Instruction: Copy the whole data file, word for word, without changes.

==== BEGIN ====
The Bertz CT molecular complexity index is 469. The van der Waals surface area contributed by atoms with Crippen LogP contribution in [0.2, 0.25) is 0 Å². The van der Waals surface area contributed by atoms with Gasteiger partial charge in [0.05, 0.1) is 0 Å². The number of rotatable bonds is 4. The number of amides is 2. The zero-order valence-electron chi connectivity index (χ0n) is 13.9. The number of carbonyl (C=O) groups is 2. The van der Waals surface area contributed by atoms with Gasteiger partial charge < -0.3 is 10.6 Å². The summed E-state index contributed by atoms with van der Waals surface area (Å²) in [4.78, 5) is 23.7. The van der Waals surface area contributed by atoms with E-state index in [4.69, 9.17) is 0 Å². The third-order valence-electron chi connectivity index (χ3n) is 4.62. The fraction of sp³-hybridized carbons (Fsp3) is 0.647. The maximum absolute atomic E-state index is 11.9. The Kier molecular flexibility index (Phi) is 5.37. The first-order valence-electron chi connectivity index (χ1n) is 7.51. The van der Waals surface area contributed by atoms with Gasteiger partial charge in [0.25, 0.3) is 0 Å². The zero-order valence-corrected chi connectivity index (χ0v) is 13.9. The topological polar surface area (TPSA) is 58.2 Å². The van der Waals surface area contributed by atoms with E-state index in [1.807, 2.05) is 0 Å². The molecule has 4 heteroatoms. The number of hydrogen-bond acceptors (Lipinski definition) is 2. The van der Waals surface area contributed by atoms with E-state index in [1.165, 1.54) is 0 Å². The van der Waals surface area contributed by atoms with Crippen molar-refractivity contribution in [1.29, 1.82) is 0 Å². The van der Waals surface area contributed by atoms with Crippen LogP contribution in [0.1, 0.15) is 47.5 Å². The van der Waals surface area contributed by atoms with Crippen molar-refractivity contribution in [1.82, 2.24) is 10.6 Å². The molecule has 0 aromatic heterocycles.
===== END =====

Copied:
The Bertz CT molecular complexity index is 469. The van der Waals surface area contributed by atoms with Crippen LogP contribution in [0.2, 0.25) is 0 Å². The van der Waals surface area contributed by atoms with Gasteiger partial charge in [0.05, 0.1) is 0 Å². The number of rotatable bonds is 4. The number of amides is 2. The zero-order valence-electron chi connectivity index (χ0n) is 13.9. The number of carbonyl (C=O) groups is 2. The van der Waals surface area contributed by atoms with Gasteiger partial charge < -0.3 is 10.6 Å². The summed E-state index contributed by atoms with van der Waals surface area (Å²) in [4.78, 5) is 23.7. The van der Waals surface area contributed by atoms with E-state index in [4.69, 9.17) is 0 Å². The third-order valence-electron chi connectivity index (χ3n) is 4.62. The fraction of sp³-hybridized carbons (Fsp3) is 0.647. The maximum absolute atomic E-state index is 11.9. The Kier molecular flexibility index (Phi) is 5.37. The first-order valence-electron chi connectivity index (χ1n) is 7.51. The van der Waals surface area contributed by atoms with Gasteiger partial charge in [0.25, 0.3) is 0 Å². The zero-order valence-corrected chi connectivity index (χ0v) is 13.9. The topological polar surface area (TPSA) is 58.2 Å². The van der Waals surface area contributed by atoms with E-state index in [1.807, 2.05) is 0 Å². The molecule has 4 heteroatoms. The number of hydrogen-bond acceptors (Lipinski definition) is 2. The van der Waals surface area contributed by atoms with E-state index in [1.165, 1.54) is 0 Å². The van der Waals surface area contributed by atoms with Crippen molar-refractivity contribution in [1.29, 1.82) is 0 Å². The van der Waals surface area contributed by atoms with Crippen LogP contribution in [0.1, 0.15) is 47.5 Å². The van der Waals surface area contributed by atoms with Crippen molar-refractivity contribution in [1.82, 2.24) is 10.6 Å². The molecule has 0 aromatic heterocycles.